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Virginia Legal Blog

Awareness event focuses on teen driver safety

Getting a driver’s license is an exciting time for many teenagers, but it can also be one of the most dangerous. Virginia parents and teens alike should understand the risks that teen drivers face, as well as those who share the roads.

The National Highway Traffic Safety Administration has designated October 20 through 26 as National Teen Driver Safety Week. Motor vehicle accidents kill more teenagers between the ages of 15 and 18 in the country than any other factor. In 2017, 2,247 people in the U.S. were killed in crashes involving a teenage driver. Of these fatalities, 755 were the teen driver.

DUI decrease attributed to new driving simulator

Drunk driving is a factor in one-third of all traffic fatalities in the United States, including Virginia. States are looking for ways to decrease the incidence of drunk driving fatalities, citing ride-sharing services and law enforcement campaigns as examples of measures that may have had some positive effect. 

The West Virginia Beverage Consumption Control Administration is attempting to reach the youngest generation of drivers with a DUI simulator. It realistically mimics the effects that can occur at different levels of intoxication. 

How can you prevent accidents in winter weather?

Winter weather in Virginia can be unpredictably varied, especially in the northern portions of the state. It is entirely possible that you may need to face the hazard of driving in winter weather. Even if you can avoid winter weather in Virginia, your travel plans may take you out of state where snow and ice could potentially pose an even greater threat.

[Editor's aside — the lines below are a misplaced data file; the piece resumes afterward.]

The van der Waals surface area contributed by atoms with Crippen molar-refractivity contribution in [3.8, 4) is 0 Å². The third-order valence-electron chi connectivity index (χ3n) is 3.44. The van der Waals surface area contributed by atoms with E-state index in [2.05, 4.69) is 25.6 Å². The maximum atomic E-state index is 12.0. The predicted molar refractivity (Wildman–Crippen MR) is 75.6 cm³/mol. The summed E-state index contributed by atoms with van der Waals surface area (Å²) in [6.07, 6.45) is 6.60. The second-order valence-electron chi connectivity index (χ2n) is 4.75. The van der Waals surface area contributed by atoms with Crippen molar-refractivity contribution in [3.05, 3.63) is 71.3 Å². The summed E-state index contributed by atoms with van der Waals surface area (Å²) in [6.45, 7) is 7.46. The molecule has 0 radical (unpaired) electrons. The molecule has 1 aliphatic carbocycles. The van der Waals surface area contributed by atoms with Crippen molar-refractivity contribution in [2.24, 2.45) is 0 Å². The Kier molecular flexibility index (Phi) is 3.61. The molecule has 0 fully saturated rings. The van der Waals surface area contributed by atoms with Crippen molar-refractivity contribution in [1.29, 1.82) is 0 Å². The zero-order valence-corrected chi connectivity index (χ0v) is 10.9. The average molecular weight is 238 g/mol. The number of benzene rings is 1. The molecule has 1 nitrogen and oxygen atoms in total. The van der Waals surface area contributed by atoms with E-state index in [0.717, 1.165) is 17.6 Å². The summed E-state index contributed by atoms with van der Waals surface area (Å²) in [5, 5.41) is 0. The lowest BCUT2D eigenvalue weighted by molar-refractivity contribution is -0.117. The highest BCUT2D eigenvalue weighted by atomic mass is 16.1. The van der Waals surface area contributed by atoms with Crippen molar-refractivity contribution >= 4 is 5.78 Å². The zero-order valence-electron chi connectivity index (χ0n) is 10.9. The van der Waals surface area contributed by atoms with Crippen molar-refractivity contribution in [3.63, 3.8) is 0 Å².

In either case, it is best to be prepared for driving in winter weather. Woman's Day Magazine offers some tips to help you avoid accidents even in the most unfavorable conditions. 

Important estate planning considerations amid divorce

When you marry someone and then create an estate plan, chances are, the person you married will play a key role in that plan. However, certain life events may lead you to reconsider just how much of a say this person has in your personal affairs. If navigating your way through a recent divorce, your estate plan, too, may need to undergo review.

Remember, while your divorce is ongoing, your soon-to-be-ex-husband or wife maintains certain rights over you if you become incapacitated. You may, however, want to reduce or eliminate any control he or she has over you now that you have decided to go your separate ways. Updating your estate plan is a good way to help you accomplish this.

Understanding benefits eligibility after a military divorce

When you live in Virginia and enter into a marriage with a member of the U.S. Armed Forces, you get to take advantage of certain military benefits, among them health care benefits and use of military commissaries. At Madigan and Scott, Inc., we field many questions from clients wondering if they can continue to utilize these services once their marriages end, and we have helped many people leaving military marriages navigate these and other military divorce-related issues.

According to Military.com, unless you are also a member of the U.S. Armed Forces, you will most likely be unable to continue to use the commissary, Tricare health insurance and other military benefits post-divorce, although there is one important exception. If your marriage and your former spouse’s service term meet certain highly specific criteria, you may be able to continue to take advantage of military benefits even after your marriage ends.

Should you fight your traffic ticket?

Virginian residents who get a traffic ticket also have the option of deciding whether or not to contest it. While most people do eventually decide to simply pay the ticket, that isn't the path that you have to follow. However, it is your own unique circumstances that will determine whether contesting your ticket is worthwhile.